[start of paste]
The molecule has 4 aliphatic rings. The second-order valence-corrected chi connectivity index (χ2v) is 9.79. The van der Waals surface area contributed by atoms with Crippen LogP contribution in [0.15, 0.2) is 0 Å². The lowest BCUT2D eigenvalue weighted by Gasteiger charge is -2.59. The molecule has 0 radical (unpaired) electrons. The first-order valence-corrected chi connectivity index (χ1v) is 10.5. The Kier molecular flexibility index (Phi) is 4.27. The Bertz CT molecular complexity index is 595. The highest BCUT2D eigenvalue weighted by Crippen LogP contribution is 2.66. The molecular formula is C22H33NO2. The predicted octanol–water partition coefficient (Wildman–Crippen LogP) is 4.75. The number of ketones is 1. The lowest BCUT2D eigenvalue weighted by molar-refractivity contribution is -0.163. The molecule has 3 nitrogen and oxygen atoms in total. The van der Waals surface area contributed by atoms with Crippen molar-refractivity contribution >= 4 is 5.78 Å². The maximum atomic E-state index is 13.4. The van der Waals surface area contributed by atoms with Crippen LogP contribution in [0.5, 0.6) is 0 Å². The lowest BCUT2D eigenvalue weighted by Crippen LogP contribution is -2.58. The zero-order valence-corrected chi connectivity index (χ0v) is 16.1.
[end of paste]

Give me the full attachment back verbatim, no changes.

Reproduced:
The molecule has 4 aliphatic rings. The second-order valence-corrected chi connectivity index (χ2v) is 9.79. The van der Waals surface area contributed by atoms with Crippen LogP contribution in [0.15, 0.2) is 0 Å². The lowest BCUT2D eigenvalue weighted by Gasteiger charge is -2.59. The molecule has 0 radical (unpaired) electrons. The first-order valence-corrected chi connectivity index (χ1v) is 10.5. The Kier molecular flexibility index (Phi) is 4.27. The Bertz CT molecular complexity index is 595. The highest BCUT2D eigenvalue weighted by Crippen LogP contribution is 2.66. The molecular formula is C22H33NO2. The predicted octanol–water partition coefficient (Wildman–Crippen LogP) is 4.75. The number of ketones is 1. The lowest BCUT2D eigenvalue weighted by molar-refractivity contribution is -0.163. The molecule has 3 nitrogen and oxygen atoms in total. The van der Waals surface area contributed by atoms with Crippen molar-refractivity contribution >= 4 is 5.78 Å². The maximum atomic E-state index is 13.4. The van der Waals surface area contributed by atoms with Crippen LogP contribution in [0.5, 0.6) is 0 Å². The lowest BCUT2D eigenvalue weighted by Crippen LogP contribution is -2.58. The zero-order valence-corrected chi connectivity index (χ0v) is 16.1.